Cyber Crimes

Cyber Crimes - Public Safety Tips

The advent of social media and smartphone technology has us more connected than ever. Unfortunately, technological advances often come with a dark side. Sexting and Cyberbullying are not just trendy terms for activities teens are engaging in… they are CRIMES. Both can lead to devastating consequences for the victim as well as the offender. Educate yourself and your children NOW before it’s too late!


“Cyberbullying” (R.S. 14:40.7) is defined as sending any type of electronic communication with the malicious intent to coerce, abuse, torment or intimidate someone under the age of 18. This can be in the form of phone calls, text messages, photos, videos, or even social media posts. Simply put, it is the act of “bullying” using an electronic device. Offenders could be sentenced to up to 6 months in prison, or fined $500, or both. When cyberbullying occurs at school, at a school function, or on the bus to school, the offender could face suspension or expulsion. Victims should report all instances of cyberbullying directly to the Lafourche Parish Sheriff’s Office. A cyberbullying investigation can also lead to other charges:

Cyberstalking (R.S.14:40.3) – A person can be charged with this for repeated communication to threaten, terrify or harrass another person, OR knowingly allow another person to use your device to commit to the crime.
Online Impersonation – (R.S. 14:73.10) – This charge applies if the offender impersonates someone else online with the intent to harm, intimidate, threaten, or defraud. This would apply to creating an email, website, or social networking account in someone else’s name or simply posting, texting, or otherwise transmitting a message pretending to be someone else. If convicted as an adult, this crime carries a mandatory fine and prison time. Penalties can range from 10 days to six months in prison and a fine of $250 to $1,000.

Defamation (R.S. 14:47) – This charge is applied when someone expresses or transmits in any way a malicious message about the victim to someone else. This can include anything that would expose the victim hatred, ridicule, or contempt, or anything that would injure a person, business or association with others in their business. This charge carries a sentence of up to six months in prison, or a fine up to $500, or both.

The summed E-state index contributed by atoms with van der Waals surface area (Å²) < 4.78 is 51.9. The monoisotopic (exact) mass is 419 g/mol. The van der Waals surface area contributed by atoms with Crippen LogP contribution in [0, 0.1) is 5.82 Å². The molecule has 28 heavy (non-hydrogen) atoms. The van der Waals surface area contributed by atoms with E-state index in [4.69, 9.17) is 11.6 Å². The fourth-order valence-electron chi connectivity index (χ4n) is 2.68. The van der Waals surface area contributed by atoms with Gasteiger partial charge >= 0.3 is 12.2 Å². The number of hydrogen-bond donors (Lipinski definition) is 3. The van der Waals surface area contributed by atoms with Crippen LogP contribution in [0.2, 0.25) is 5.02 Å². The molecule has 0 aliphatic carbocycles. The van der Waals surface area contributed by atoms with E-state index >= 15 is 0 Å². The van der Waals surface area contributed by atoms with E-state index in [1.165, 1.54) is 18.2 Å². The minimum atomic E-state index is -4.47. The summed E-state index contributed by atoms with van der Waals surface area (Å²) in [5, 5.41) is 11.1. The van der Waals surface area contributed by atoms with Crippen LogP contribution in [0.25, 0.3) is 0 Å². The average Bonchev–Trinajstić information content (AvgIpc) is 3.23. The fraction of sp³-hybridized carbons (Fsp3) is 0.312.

The sexting law in Louisiana (R.S. 14:81.1.1) prohibits anyone younger than 17 from knowingly and voluntarily using a computer, cell phone, or other telecommunications device to transmit indecent images they take of themselves. It’s also a crime for anyone under 17 to possess or transmit an indecent image that was sent to them by any other person under 17 who took the image of himself or herself. So, it doesn’t matter whether you are sending or receiving the photo, or simply possess it, it’s still a crime. Any student caught sexting at school, on the way to school, or at a school function could be suspended or expelled. Anyone caught sexting, whether a juvenile or an adult, could also face other charges which carry more significant penalties.

Indecent Behavior with Juveniles (R.S. 14:81) – If anyone, adult or juvenile, engages in the act of sexting with a juvenile, and the age difference is greater than 2 years, this charge would also apply.

Pornography Involving Juveniles (R.S. 14:81.1) – This law makes it illegal to possess, produce, distribute or promote images or videos of juveniles engaged in any kind of sexual conduct. Most sexting crimes have the potential to fall into this category due to how “sexual conduct” is defined in this statute. While the definition includes obvious sexual acts, it also includes the lewd exhibition of genitals, which at the very least, could be considered in any sexting crimes.

What should I do?

If your child or another child you know is a victim of cyberbullying, sexting or child pornography, report it immediately to the Lafourche Parish Sheriff’s Office. If your child is a victim of any kind of bullying by other students during school, school functions, or while traveling to school, report it immediately to school officials.

Tips for parents

The most important tip for parents is to get involved in the lives of your children. Take an active interest in what they are doing online, on their phones, and on social media. Above all, talk to your children to ensure they understand the consequences of engaging in these activities.

  • Become computer literate yourself!
  • Set any household computers in plain sight and check internet history.
  • Enforce and establish rules, including a time limit.
  • Know your child(ren)’s friends.
  • Safeguard all passwords and maintain access to your child(ren)’s devices and accounts. Randomly check your child(ren)’s email.
  • Be wary of posting family photos.
  • Use software to filter websites.
  • Speak truthfully and frankly about the dangers of solicitation and pornography.

Instruct your children:

  • never arrange a face-to-face meeting.
  • never upload photos of themselves online to people they don’t know.
  • never give out identifying information.
  • never download pictures from an unknown source.
  • never respond to suggestive messages.
  • not everything you’re told online is true.

Identity Theft

Identity Theft - Public Safety Tips